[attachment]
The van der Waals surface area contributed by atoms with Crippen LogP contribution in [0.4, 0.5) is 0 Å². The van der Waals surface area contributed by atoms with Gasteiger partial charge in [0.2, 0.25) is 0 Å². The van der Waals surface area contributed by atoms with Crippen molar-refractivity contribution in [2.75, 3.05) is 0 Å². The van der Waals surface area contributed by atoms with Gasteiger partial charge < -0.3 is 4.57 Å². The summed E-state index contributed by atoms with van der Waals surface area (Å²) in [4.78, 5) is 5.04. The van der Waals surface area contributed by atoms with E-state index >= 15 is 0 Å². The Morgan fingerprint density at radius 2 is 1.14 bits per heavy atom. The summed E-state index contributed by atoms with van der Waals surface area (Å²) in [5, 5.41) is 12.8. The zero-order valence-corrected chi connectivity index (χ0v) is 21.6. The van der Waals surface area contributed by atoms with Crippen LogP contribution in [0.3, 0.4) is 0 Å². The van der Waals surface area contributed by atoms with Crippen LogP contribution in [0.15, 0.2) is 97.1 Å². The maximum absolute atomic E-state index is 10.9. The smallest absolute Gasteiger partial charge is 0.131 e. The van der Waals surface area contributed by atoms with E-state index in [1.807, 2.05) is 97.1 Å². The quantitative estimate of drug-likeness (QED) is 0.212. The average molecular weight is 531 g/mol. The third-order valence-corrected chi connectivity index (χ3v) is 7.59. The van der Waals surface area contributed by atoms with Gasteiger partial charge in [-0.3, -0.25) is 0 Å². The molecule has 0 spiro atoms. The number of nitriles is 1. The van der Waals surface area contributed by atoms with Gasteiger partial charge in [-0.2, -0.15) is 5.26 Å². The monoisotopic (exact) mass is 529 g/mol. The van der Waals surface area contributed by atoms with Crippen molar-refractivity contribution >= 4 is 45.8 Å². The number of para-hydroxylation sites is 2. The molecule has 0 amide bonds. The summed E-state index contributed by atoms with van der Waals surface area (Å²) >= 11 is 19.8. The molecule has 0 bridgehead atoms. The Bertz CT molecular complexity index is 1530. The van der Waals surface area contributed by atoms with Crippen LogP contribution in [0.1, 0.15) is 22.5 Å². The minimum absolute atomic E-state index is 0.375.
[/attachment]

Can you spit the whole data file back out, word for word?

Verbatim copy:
The van der Waals surface area contributed by atoms with Crippen LogP contribution in [0.4, 0.5) is 0 Å². The van der Waals surface area contributed by atoms with Gasteiger partial charge in [0.2, 0.25) is 0 Å². The van der Waals surface area contributed by atoms with Crippen molar-refractivity contribution in [2.75, 3.05) is 0 Å². The van der Waals surface area contributed by atoms with Gasteiger partial charge < -0.3 is 4.57 Å². The summed E-state index contributed by atoms with van der Waals surface area (Å²) in [4.78, 5) is 5.04. The van der Waals surface area contributed by atoms with E-state index >= 15 is 0 Å². The Morgan fingerprint density at radius 2 is 1.14 bits per heavy atom. The summed E-state index contributed by atoms with van der Waals surface area (Å²) in [5, 5.41) is 12.8. The zero-order valence-corrected chi connectivity index (χ0v) is 21.6. The van der Waals surface area contributed by atoms with Crippen LogP contribution in [0.3, 0.4) is 0 Å². The van der Waals surface area contributed by atoms with Crippen LogP contribution in [0.15, 0.2) is 97.1 Å². The maximum absolute atomic E-state index is 10.9. The smallest absolute Gasteiger partial charge is 0.131 e. The van der Waals surface area contributed by atoms with E-state index in [1.807, 2.05) is 97.1 Å². The quantitative estimate of drug-likeness (QED) is 0.212. The average molecular weight is 531 g/mol. The third-order valence-corrected chi connectivity index (χ3v) is 7.59. The van der Waals surface area contributed by atoms with Gasteiger partial charge in [-0.3, -0.25) is 0 Å². The molecule has 0 spiro atoms. The number of nitriles is 1. The van der Waals surface area contributed by atoms with Gasteiger partial charge in [-0.2, -0.15) is 5.26 Å². The monoisotopic (exact) mass is 529 g/mol. The van der Waals surface area contributed by atoms with Crippen molar-refractivity contribution >= 4 is 45.8 Å². The number of para-hydroxylation sites is 2. The molecule has 0 amide bonds. The summed E-state index contributed by atoms with van der Waals surface area (Å²) >= 11 is 19.8. The molecule has 0 bridgehead atoms. The Bertz CT molecular complexity index is 1530. The van der Waals surface area contributed by atoms with Crippen LogP contribution in [0.1, 0.15) is 22.5 Å². The minimum absolute atomic E-state index is 0.375.